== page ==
Keeping hands clean is one of the most important steps you can take to avoid getting sick and spreading germs to others. Wash your hands with soap and clean running water for at least 20 seconds. If soap and clean water are not available, use an alcohol-based product.

Clean Hands Save Lives


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Stay warm.

Cold temperatures can cause serious health problems, especially in infants and older adults. Stay dry, and dress warmly in several layers of loose-fitting, tightly woven clothing.

Stay Safe and Healthy in Winter Weather

Winter Weather


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Manage stress.

The holidays don’t need to take a toll on your health. Keep a check on over-commitment and over-spending. Balance work, home, and play. Get support from family and friends. Keep a relaxed and positive outlook.

Stress at Work


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Travel safely.

Whether you’re traveling across town or around the world, help ensure your trip is safe. Don’t drink and drive, and don’t let someone else drink and drive. Wear a seat belt every time you drive or ride in a motor vehicle. Always buckle your child in the car using a child safety seat, booster seat, or seat belt according to his/her height, weight, and age.

Extreme Cold: A Prevention Guide to Promote Your Personal Health and Safety

Impaired Driving

Keep Kids Safe on the Road

Stay Safe and Healthy in Winter Weather

Traumatic Brain Injury

Travelers’ Health


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Be smoke-free.

Avoid smoking and breathing other people’s smoke. If you smoke, quit today! Call 1-800-QUIT-NOW or talk to your health care provider for help.

Quit Smoking


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Get check-ups and vaccinations.

Exams and screenings can help find problems before they start. They can also help find problems early, when the chances for treatment and cure are better. Vaccinations help prevent diseases and save lives. Schedule a visit with your health care provider for a yearly exam. Ask what vaccinations and tests you should get based on your age, lifestyle, travel plans, medical history, and family health history.

Things to Do Before Your Next Check-Up

Family Health History Resources and Tools

Get Smart: Know When Antibiotics Work

Vaccines and Immunizations

Safety of 2010-2011 Flu Vaccines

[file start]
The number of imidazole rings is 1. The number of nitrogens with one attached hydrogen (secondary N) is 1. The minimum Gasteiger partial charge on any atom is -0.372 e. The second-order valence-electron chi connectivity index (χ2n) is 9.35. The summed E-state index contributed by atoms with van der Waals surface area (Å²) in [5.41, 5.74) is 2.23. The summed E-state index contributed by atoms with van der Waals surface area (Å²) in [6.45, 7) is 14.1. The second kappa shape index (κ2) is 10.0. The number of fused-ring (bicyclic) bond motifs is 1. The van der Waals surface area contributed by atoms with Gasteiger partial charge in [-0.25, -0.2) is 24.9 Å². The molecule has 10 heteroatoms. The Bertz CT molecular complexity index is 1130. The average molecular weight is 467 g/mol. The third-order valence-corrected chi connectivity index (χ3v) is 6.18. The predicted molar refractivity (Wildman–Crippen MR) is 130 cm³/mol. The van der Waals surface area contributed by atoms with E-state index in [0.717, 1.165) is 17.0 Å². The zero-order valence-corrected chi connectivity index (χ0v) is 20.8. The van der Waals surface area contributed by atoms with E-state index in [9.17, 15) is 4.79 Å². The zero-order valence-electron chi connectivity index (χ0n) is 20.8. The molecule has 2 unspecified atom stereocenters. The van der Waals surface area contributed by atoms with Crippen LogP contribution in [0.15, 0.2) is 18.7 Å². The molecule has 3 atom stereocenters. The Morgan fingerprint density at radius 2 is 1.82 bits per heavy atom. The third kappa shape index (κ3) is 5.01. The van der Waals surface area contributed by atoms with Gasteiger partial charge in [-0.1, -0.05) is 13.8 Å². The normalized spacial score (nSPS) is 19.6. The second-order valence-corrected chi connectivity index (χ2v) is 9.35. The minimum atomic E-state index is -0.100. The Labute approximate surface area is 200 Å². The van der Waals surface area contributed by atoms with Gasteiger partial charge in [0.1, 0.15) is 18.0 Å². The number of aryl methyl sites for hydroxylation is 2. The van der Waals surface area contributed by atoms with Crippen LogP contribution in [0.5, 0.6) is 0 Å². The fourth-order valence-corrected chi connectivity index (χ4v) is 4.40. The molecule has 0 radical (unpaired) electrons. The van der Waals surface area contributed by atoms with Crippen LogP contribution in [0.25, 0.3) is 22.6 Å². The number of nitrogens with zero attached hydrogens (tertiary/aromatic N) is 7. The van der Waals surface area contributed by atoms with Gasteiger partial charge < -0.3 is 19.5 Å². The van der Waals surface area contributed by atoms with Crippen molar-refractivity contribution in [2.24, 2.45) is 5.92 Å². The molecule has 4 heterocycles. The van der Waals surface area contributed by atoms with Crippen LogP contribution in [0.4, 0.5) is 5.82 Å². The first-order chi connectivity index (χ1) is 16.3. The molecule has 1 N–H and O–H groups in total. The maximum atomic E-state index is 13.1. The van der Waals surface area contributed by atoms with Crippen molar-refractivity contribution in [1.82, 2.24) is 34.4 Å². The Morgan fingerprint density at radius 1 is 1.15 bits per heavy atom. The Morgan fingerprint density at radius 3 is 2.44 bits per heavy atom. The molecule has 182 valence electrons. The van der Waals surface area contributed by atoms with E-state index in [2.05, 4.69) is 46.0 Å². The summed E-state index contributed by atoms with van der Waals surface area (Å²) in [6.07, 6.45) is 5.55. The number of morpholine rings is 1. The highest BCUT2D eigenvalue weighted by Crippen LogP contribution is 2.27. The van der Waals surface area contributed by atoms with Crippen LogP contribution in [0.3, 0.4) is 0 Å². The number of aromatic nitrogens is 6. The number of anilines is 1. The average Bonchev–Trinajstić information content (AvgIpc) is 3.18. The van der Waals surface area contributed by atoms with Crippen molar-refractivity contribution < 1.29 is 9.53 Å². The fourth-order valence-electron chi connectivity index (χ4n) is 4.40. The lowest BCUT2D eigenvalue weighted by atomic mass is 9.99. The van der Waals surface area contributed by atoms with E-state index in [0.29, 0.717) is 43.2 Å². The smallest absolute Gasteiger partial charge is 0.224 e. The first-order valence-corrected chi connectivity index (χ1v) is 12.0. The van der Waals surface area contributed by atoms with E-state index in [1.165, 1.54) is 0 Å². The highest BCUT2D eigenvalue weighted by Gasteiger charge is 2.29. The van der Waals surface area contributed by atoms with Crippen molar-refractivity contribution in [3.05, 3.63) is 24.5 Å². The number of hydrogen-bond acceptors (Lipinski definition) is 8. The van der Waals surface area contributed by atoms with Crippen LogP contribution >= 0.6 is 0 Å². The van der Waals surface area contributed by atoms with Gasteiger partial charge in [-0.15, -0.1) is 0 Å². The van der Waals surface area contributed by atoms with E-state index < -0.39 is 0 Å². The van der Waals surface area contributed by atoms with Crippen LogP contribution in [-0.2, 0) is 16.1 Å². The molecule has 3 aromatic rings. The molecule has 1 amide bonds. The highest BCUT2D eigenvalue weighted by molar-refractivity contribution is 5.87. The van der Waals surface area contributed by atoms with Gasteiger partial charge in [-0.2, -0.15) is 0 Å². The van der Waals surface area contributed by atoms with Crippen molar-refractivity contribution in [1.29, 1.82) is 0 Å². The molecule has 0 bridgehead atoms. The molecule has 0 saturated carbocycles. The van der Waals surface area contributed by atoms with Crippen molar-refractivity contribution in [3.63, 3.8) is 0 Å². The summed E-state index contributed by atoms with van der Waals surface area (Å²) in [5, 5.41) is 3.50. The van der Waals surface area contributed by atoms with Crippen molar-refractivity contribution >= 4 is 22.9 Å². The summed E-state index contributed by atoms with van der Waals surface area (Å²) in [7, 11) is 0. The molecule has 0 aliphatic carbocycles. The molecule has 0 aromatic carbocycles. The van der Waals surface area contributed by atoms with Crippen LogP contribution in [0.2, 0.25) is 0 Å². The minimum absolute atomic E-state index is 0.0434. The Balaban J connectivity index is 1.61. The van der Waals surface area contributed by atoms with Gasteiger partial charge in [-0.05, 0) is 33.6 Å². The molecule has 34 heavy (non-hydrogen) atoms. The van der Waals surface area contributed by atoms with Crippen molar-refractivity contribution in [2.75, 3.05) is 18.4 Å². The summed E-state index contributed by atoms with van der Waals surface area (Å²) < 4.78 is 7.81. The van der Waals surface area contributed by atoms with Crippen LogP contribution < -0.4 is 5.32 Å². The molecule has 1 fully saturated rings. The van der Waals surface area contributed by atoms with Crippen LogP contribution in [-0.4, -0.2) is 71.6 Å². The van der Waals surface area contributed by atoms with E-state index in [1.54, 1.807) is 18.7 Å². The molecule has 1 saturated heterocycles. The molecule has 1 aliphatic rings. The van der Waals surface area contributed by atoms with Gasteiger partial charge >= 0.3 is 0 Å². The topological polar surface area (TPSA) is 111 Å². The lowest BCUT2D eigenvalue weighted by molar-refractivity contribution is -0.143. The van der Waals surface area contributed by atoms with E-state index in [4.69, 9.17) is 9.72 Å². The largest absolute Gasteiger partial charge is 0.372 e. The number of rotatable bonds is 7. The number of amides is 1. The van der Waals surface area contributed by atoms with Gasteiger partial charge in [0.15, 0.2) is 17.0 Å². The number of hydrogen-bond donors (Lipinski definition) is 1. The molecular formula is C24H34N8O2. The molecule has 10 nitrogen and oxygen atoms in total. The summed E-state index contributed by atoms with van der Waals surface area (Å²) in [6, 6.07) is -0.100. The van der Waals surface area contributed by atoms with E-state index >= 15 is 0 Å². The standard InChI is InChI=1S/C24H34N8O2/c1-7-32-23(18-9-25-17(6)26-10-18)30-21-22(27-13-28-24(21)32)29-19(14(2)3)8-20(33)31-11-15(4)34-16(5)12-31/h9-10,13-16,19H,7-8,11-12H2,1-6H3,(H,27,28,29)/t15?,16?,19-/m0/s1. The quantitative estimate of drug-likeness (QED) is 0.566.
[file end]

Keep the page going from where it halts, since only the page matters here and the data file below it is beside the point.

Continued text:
Women: Stay Healthy at Any Age (AHRQ)

Men: Stay Healthy at Any Age (AHRQ)


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Watch the kids.

Children are at high risk for injuries that can lead to death or disability. Keep a watchful eye on your kids when they’re eating and playing. Keep potentially dangerous toys, food, drinks, household items, choking hazards (like coins and hard candy), and other objects out of kids’ reach. Learn how to provide early treatment for children who are choking. Make sure toys are used properly.

Injuries among Children and Adolescents

Toy Safety Tips (CPSC)


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Prevent injuries.

Injuries can occur anywhere and some often occur around the holidays. Use step stools instead of furniture when hanging decorations.  Leave the fireworks to the professionals. Wear a bicycle helmet to help prevent head injuries.

Most residential fires occur during the winter months. Keep candles away from children, pets, walkways, trees, and curtains. Never leave fireplaces, stoves, or candles unattended. Don’t use generators, grills, or other gasoline- or charcoal-burning devices inside your home or garage. Install a smoke detector and carbon monoxide detector in your home. Test them once a month, and replace batteries twice a year.

Bicycle Related Injuries

Carbon Monoxide (CO) Poisoning Prevention

Fall-Related Injuries during the Holiday Season- United States, 2000-2003

General Injury Related Information

Fire Deaths and Injuries: Prevention Tips

Fireworks-Related Injuries


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Handle and prepare food safely.

As you prepare holiday meals, keep you and your family safe from food-related illness. Wash hands and surfaces often. Avoid cross-contamination by keeping raw meat, poultry, seafood, and eggs (including their juices) away from ready-to-eat foods and eating surfaces. Cook foods to the proper temperature. Refrigerate promptly. Do not leave perishable foods out for more than two hours.

It’s Turkey Time: Safely Prepare Your Holiday Meal

Seasonal Food Safety: Fact Sheets  (USDA)


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Eat healthy, and be active.

With balance and moderation, you can enjoy the holidays the healthy way. Choose fresh fruit as a festive and sweet substitute for candy. Select just one or two of your favorites from the host of tempting foods. Find fun ways to stay active, such as dancing to your favorite holiday music. Be active for at least 2½ hours a week. Help kids and teens be active for at least 1 hour a day.

Alcohol: Frequently Asked Questions

Get Smart Entertaining PDF

Healthy Weight

Be Physically Active in the New Year

Managing Diabetes During the Holidays

Physical Activity for Everyone


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Protect pets from rabies.

Pets are also considered family members by many. Keep them healthy. There are several things you can do to protect your pet from rabies. First, visit your veterinarian with your pet on a regular basis and keep rabies vaccinations up-to-date for all cats, ferrets, and dogs.

About Rabies

Healthy Pets Healthy People

Healthy Pets